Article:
My name is Melinda Johnson and I suffered with foot pain for many years. I went to see a podiatrist and after an examination, I was told that I had heel spur syndrome. I followed the recommendations of my doctor by doing at home treatments along with physical therapy. I was amazed at how much these treatments helped my foot pain. Living with pain can have a big impact on your life and that's why I started this blog. My foot pain kept me from doing many things that I enjoy and I want to help others who are going through the same situation. As you browse through my blog, you'll learn about home treatments, medical procedures and new advancements in medicine that can help reduce pain. It is my hope that by writing this blog, you can live pain free too.
Since neurological conditions affect different parts of the brain and nervous system, the onset of symptoms can range from easily ignored to profound. Seeking help as soon as you notice problems can either rule-out significant problems or diagnose the problem when it is easier to treat or manage. Here are some symptoms to be aware of.
Sometimes a headache itself can be a neurological condition when it belongs to a specific class of headaches, such as cluster headaches or migraines. The onset of a single, severely painful headache can be a warning sign of a critical problem, such as a ruptured aneurysm or stroke. People often describe the incident as the worst possible pain, and they may experience nausea, vomiting, vision loss, and paralysis. In this instance, there is no time to waste, since both brain bleeds and obstructions can be fatal. Less intense headaches can also be cause for concern if they are ongoing and seem to become progressively worse. Headaches that prevent you from falling asleep or wake you up are especially concerning.
The sudden onset of weakness or paralysis is often indicative of a stroke and requires emergency intervention. More subtle changes in movement might go unnoticed for some time. For example, slight hand or finger tremors may not seem severe or may be blamed on nervousness, but they could be the first indication of Parkinson's. Sometimes movement problems take the form of clumsiness. People in the earlier stages of neurological or neuromuscular conditions may find they frequently drop items or stumble. This could lead to serious injuries from falls. Muscle weakness can also be subtle. Someone may begin to notice basic tasks become difficult and feel exhausting, such as raising their arm to brush their hair, going up stairs, or rising from the seated position.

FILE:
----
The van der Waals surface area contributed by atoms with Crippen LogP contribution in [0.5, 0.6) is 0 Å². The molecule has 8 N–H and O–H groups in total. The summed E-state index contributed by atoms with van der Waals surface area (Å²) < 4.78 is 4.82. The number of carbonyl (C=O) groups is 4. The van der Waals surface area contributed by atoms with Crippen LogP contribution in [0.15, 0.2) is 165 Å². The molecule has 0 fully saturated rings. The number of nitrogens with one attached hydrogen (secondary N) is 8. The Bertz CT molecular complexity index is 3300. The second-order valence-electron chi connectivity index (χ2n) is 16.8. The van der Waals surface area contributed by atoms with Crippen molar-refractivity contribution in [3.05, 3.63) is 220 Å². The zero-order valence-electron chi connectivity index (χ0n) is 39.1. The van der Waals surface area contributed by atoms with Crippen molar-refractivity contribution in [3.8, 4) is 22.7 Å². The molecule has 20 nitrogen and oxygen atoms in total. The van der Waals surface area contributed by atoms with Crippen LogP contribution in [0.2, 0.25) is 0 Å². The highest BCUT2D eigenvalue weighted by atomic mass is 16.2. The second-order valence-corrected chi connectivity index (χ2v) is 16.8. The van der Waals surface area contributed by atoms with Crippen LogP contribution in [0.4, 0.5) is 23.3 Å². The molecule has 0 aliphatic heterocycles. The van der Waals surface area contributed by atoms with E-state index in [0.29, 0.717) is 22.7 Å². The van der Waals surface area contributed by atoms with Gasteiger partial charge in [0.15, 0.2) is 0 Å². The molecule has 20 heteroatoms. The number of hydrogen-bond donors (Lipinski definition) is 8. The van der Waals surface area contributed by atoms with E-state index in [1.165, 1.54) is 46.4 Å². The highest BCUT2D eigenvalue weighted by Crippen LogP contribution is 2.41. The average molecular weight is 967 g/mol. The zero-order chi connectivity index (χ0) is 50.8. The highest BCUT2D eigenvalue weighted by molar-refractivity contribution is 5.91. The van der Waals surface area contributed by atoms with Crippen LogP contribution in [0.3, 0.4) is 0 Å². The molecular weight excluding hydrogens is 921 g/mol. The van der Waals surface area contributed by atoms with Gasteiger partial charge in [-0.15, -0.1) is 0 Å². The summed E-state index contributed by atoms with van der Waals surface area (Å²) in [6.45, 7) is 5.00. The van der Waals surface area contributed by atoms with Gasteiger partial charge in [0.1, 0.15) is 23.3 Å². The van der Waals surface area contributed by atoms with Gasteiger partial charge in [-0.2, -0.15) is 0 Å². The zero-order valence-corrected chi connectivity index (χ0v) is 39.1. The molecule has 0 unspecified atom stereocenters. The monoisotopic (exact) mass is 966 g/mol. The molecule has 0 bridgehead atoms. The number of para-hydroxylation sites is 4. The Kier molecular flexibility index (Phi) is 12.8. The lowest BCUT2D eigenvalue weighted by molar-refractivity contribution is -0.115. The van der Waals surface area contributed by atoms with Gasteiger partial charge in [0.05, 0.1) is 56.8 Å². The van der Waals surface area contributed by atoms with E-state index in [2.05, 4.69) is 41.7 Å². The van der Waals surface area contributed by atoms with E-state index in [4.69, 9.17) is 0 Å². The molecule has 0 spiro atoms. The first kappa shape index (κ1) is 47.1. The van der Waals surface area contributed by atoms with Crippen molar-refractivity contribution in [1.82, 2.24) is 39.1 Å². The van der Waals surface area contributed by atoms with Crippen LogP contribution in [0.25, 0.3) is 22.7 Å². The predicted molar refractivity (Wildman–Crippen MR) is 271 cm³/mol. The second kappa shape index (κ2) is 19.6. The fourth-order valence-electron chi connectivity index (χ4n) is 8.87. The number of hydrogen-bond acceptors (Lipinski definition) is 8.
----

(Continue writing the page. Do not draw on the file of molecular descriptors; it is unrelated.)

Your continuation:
Since many areas of the brain regulate behavior and emotion, personality changes can be the first sign something is wrong. These personality changes are not always obvious to the person going through them, so efforts at addressing the problem or correcting a behavior by others is typically ineffective. Degenerative diseases, such as different forms of dementia, stroke, or brain tumors can cause personality changes. When these changes occur due to damage in the frontal lobes, the person may become combative, offensive, or otherwise unpredictable. Pseudobulbar affect can cause inappropriate displays of emotional outburst, such as laughing or crying. These episodes are incongruent with the setting, like laughing at a funeral. Personality changes can be some of the most damaging early symptoms of a neurological disorder because they may cause someone to lose their job or hurt those closest to them.
To err on the side of caution, even subtle symptoms consistent with a neurological condition should be evaluated. With all neurological conditions, early diagnosis is key to reducing the risk of life-threatening complications or managing symptoms of chronic conditions. For more information, or if you have concerns about any of these symptoms, contact a local clinic like the North Texas Neuroscience Center PA.